tailgating food safetyWith football season ready to begin this weekend, it is time to get prepared and be safe at the same time.

The USDA has a list of some tailgating food safety items you should keep in mind.

Here are a few items listed on the USDA Site:

  • Carry cold perishable food like raw hamburger patties, sausages, and chicken in an insulated cooler packed with several inches of ice, frozen gel packs, or containers of ice.
  • Place an appliance thermometer in the cooler so you can check to be sure the food stays at 40 °F or below.
  • When packing the cooler for an outing, be sure raw meat and poultry are wrapped securely to prevent their juices from cross-contaminating ready-to-eat food.
  • Perishable cooked food such as luncheon meat, cooked meat, chicken, and potato or pasta salads must be kept refrigerator cold, too.
  • If bringing hot take-out food, eat it within 2 hours of purchase (1 hour if the temperature is above 90 °F).
  • To keep food like soup, chili, and stew hot, use an insulated container. Fill the container with boiling water, let it stand for a few minutes, empty, and then put in the piping hot food. If you keep the insulated container closed, the food should stay hot (140 °F or above) for several hours.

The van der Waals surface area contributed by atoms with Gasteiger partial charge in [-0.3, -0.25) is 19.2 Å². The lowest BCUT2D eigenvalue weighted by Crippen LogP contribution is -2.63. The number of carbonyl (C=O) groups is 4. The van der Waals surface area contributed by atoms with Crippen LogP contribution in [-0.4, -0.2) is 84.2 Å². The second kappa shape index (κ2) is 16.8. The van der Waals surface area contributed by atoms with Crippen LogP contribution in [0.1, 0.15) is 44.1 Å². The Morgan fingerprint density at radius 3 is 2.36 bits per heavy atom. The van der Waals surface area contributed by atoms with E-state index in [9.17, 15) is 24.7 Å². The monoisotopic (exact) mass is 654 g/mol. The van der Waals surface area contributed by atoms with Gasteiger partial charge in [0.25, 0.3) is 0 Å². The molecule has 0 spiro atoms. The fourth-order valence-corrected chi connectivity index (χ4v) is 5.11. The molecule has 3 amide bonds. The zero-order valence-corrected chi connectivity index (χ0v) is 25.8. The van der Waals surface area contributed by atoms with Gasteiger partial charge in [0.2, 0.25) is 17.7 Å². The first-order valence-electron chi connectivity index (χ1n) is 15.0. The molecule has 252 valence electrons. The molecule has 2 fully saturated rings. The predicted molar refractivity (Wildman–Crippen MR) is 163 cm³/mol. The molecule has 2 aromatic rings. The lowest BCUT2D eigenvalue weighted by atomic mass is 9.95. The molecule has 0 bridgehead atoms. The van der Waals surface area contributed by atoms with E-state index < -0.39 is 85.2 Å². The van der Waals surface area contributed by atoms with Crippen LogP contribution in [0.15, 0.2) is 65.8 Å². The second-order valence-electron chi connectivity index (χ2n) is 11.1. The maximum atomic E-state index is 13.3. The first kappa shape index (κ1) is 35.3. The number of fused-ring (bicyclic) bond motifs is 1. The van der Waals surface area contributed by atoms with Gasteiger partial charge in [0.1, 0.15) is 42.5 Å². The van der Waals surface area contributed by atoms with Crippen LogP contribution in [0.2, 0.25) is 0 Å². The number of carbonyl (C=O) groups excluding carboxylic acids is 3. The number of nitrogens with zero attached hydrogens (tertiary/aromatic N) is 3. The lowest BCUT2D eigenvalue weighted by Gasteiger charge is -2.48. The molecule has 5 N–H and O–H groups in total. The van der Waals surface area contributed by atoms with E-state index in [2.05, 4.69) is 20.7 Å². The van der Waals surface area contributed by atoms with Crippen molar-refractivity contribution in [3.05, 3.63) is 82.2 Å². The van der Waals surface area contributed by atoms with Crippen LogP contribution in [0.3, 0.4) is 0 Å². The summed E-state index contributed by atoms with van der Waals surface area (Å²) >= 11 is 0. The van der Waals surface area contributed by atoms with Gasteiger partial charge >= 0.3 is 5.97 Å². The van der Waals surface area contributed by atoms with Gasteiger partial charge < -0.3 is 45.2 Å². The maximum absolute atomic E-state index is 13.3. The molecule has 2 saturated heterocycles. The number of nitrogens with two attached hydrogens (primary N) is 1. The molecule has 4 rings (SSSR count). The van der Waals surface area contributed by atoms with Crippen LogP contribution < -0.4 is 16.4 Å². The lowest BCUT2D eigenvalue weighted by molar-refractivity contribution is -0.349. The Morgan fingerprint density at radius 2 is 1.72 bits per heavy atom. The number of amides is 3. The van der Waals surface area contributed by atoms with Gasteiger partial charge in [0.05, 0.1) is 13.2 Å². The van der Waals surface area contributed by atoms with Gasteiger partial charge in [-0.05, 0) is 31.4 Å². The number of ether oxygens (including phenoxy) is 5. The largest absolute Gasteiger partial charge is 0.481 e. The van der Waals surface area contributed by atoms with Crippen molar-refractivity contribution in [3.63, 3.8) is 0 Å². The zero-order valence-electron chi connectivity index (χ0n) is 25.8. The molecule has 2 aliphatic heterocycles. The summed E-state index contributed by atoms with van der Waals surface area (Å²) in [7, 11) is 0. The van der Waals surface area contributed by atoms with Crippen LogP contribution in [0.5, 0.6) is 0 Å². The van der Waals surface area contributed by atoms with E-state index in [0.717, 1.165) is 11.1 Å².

• If you can’t keep hot food hot during the drive to your tailgate, plan ahead and chill the food in the refrigerator before packing it in a cooler. Reheat the food to 165 °F as measured with a food thermometer.
  • In addition to a grill and fuel for cooking food, pack a food thermometer so you can check and make sure the meat and poultry reach a high enough temperature to destroy harmful bacteria that may be present.
  • Include lots of clean utensils for preparing and serving the safely cooked food.
  • Bring water for cleaning if none will be available at the site. Pack clean, wet, disposable cloths or moist towelettes and paper towels for cleaning hands and surfaces.

Source: USDA Tailgating Food Safety


In addition, make sure you bring a meat thermometer and know the proper temperatures that meat must be cooked at to kill all types of bacteria and salmonella.

  • All poultry 165 °F
  • Ground meats 160 °F
  • Beef, pork, lamb and veal steaks, roasts, and chops 145 °F**
  • Leftovers, reheating 165 °F

Source: USDA Tailgating Food Safety

I would invite you to check out the USDA Site for additional information regarding tailgating and food safety.

This short video looks at a few ways to have a fun and safe tailgating experience.

photo credit: pennstatelive via photo pin cc